Soil in the Central Highland is undergoing serious degradation, experts warned at a recent workshop on the region’s development strategy to 2020, with a vision to 2030.

At the event, which was jointly organised by the Steering Committee for the Central Highlands and Nguyen Tat Thanh University in Ho Chi Minh City, Prof. Dr. Le Huy Ba from the university said the region has rich soil resources, including 1.3 million ha of fertile basaltic soil, which allows the cultivation of many types of crop plants, especially industrial plants such as coffee, pepper, rubber, cashew nut, tea, mulberry and fruit-trees.

However, the area of forest and forest land in the region has been reduced rapidly due to lax management, resulting in dropping humidity and disappearance of microorganisms in soil as well as diminishing underground water resource.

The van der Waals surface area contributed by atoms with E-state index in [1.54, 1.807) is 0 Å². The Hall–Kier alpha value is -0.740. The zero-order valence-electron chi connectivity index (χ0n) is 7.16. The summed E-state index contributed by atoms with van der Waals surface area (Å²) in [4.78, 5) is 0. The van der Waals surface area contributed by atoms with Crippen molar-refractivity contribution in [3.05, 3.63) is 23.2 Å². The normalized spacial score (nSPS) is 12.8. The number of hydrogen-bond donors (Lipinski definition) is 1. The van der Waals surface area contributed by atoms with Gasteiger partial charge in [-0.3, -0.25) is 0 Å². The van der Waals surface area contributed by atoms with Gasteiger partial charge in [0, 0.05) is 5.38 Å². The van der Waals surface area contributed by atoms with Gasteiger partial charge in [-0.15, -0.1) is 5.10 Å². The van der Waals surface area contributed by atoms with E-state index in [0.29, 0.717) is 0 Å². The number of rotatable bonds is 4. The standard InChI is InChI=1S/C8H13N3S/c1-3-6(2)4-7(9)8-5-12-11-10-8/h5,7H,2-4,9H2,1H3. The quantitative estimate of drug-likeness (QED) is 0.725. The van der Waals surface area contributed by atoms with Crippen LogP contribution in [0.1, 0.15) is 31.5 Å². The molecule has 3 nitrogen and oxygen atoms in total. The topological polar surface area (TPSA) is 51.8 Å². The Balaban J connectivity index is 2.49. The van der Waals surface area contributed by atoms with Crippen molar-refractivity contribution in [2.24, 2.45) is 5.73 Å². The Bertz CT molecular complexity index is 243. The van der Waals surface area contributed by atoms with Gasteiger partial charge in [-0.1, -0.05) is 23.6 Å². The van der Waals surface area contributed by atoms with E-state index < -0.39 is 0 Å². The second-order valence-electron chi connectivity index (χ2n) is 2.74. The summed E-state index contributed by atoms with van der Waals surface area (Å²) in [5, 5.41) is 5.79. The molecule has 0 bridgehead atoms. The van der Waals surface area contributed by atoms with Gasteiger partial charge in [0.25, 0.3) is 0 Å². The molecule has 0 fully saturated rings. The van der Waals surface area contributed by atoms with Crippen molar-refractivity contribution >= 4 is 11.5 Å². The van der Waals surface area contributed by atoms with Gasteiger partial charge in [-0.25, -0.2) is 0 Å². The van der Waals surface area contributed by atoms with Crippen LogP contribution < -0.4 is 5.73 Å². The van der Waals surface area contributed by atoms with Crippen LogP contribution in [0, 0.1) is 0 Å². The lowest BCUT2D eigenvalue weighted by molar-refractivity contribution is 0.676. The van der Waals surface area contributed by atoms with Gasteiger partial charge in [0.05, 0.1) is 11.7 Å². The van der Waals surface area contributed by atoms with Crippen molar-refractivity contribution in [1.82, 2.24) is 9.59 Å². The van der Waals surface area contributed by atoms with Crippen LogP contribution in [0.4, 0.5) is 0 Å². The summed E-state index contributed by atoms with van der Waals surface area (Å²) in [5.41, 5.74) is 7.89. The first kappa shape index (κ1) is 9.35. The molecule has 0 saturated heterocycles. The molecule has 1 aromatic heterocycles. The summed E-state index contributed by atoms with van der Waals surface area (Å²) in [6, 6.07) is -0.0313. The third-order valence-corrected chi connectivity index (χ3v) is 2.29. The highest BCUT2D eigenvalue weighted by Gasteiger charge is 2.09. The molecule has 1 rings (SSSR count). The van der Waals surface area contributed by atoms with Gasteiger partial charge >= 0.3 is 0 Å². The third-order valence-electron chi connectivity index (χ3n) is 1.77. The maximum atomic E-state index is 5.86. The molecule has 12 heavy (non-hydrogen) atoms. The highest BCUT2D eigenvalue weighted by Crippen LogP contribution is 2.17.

On the other hand, the excessive and unscientific cultivation has quickly deprived the land of its vegetation cover, thus causing serious soil erosion in the region.

According to the provincial Department of Science and Technology, the volume of eroded soil on cultivated land can reach 95.1 tonnes per hectare per year, compared to only 12 tonnes per ha of planted forests and under 6 tonnes per ha of primitive forest.

Participants said that a large volume of nutrients in cultivated land in the region is swept away every year due to land erosion.

Scientists urged localities in the Central Highlands to restrict the destruction of natural forests to use land for other purposes, while planting more trees on unused land to expand forest coverage.

The provinces are also advised to adopt sustainable farming techniques and diversify crop plants in order to protect ecological balance and limit land erosion, thus contributing to sustainable socio-economic development in the region.-VNA